The association of refugee churches with whom we partner in Kakuma refugee camp (Kenya) has grown from 7 to over 160 churches since 2000. But they have not updated their organisational systems and structures to cope with the growth.
I spent most of today consulting with Pastor Gatera, former Chairman of the association of churches in Kakuma, to discuss some basic organisational structures/frameworks for them to consider.
It was time well spent as they now own land, a building and have a growing arsenal of ministry resources (including a solar projector).
While such discussion isn’t exactly exciting, it turns out that the long-term effectiveness of their work depends upon clear and strong organisational systems – no easy feat in a refugee camp environment.
My role is not to tell them what to do or how to do it. They are fully able to make such decisions. But they are cut off from the rest of the world and they value outside perspective and input as they think such things through.
I’ll be visiting them again next month and suspect that we will spend some concentrated time discussing these things in depth together.
I’ll be speaking at Hope Presbyterian Church in Richfield, MN, tomorrow morning. I’m taking Pastor Jean Pierre Gatera with me as the church asked me to share about the refugee church and Pastor Gatera spent 20 years of his life in Kakuma refugee camp – and many of those years as a refugee pastor. I can think of no better way to introduce them to the refugee church than to give them the privilege of listening to Pastor Gatera.
I took advantage of a chilly Sunday afternoon and prepared a few key slides for my Spanish-speaking audience later this week in Costa Rica.
I’m thankful for the help I got from Eldon Porter as he (or someone he knows) sent me the translation of the words we use on the IAFR Continuum of Response- a tool we created to help assess refugee contexts and develop ministry strategies to help people survive and recover from forced displacement.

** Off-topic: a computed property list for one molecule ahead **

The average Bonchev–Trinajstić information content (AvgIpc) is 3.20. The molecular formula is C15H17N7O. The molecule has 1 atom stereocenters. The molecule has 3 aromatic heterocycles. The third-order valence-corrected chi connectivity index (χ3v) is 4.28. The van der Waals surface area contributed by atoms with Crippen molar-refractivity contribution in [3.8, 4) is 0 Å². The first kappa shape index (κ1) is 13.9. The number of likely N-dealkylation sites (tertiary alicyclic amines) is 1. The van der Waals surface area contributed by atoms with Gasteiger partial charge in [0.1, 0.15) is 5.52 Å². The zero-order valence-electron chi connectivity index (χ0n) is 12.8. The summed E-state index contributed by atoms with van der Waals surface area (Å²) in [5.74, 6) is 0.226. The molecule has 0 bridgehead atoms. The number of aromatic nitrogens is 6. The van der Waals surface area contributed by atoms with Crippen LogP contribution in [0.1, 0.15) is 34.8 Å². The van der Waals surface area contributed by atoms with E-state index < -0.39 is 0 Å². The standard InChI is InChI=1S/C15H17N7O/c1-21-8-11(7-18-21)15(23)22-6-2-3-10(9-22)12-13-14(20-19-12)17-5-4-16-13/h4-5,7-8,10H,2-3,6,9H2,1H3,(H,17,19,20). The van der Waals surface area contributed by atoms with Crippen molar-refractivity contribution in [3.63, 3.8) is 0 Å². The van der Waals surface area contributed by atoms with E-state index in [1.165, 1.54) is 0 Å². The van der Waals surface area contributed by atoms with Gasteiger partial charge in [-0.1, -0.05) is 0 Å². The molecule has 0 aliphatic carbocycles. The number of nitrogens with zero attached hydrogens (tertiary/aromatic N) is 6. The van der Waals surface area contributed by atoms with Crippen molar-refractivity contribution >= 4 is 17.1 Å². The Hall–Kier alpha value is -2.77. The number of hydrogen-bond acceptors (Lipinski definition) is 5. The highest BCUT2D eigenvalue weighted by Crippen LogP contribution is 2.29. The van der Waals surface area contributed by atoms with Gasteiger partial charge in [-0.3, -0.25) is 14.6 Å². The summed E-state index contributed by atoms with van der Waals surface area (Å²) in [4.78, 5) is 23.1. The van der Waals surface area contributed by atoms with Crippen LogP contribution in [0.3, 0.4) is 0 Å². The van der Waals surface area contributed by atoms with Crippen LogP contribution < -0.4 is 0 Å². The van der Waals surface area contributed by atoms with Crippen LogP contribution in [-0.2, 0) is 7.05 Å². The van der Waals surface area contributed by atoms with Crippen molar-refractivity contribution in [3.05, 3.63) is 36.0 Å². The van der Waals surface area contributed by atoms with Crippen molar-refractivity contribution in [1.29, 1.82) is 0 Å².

I’m looking forward to the gathering of Latin American Missions (COMIBAM) this week. I hope my plenary talk and opportunities to consult with our brothers and sisters there will prove encouraging and helpful.
Photo: The Kakuma Interdenominational School of Mission (KISOM) building project today
Nicholas Gagai, a Kenyan serving full time with our refugee partner in Kakuma refugee camp, sent me the above photo last week via Facebook. It is encouraging to see the KISOM building rising out of the semi desert at long last. Everything looks on schedule to complete this phase of building before the end of the year.
Nicholas serves as the director of KISOM. IAFR has been helping him and the school strengthen their curriculum when it comes to theology and trauma care. Wheaton College and it’s Humanitarian Disaster Institute have been partnering with IAFR to assist KISOM.
IAFR is putting a lot of time, resources and energy into this part of our work in Kakuma as we believe KISOM plays a critical role in equipping refugee pastors and church leaders. We are thankful to our financial partners who have made it possible!
Photo: the KISOM building project during my visit in 10/2018
I created some resources for a partner church to use to promote their year end special offering – the IAFR Kenya Water Project. This meant going through my photos from the IDP Camp that will soon finally get a local supply of clean water (hopefully by 12/2019).
I love these people and would like you to visit their world and meet some of them. Here are a few photos to that end…
Photo: IDP walk miles to fetch water unfit for human consumption
I got word tonight from a partner church that they are taking on the IDP Water Project as their Year end missions project!
We need around $10-25,000 more to have enough to finish this massive project in the semi desert of Kakuma, Kenya.
I love how the supporting church is concerned about what IAFR will do if they raise more than what is needed to complete the project! These are generous people and joyful givers. Beautiful.
I admit that when IAFR launched this project, my faith was weak. The cost estimate quickly went from $18k to $125k as the realities sank in of the costs of finding, pumping and piping water several miles across semi desert.
Yet here we are, on the edge of seeing God answer 10 years of prayer for water from the internally displaced people in Kakuma.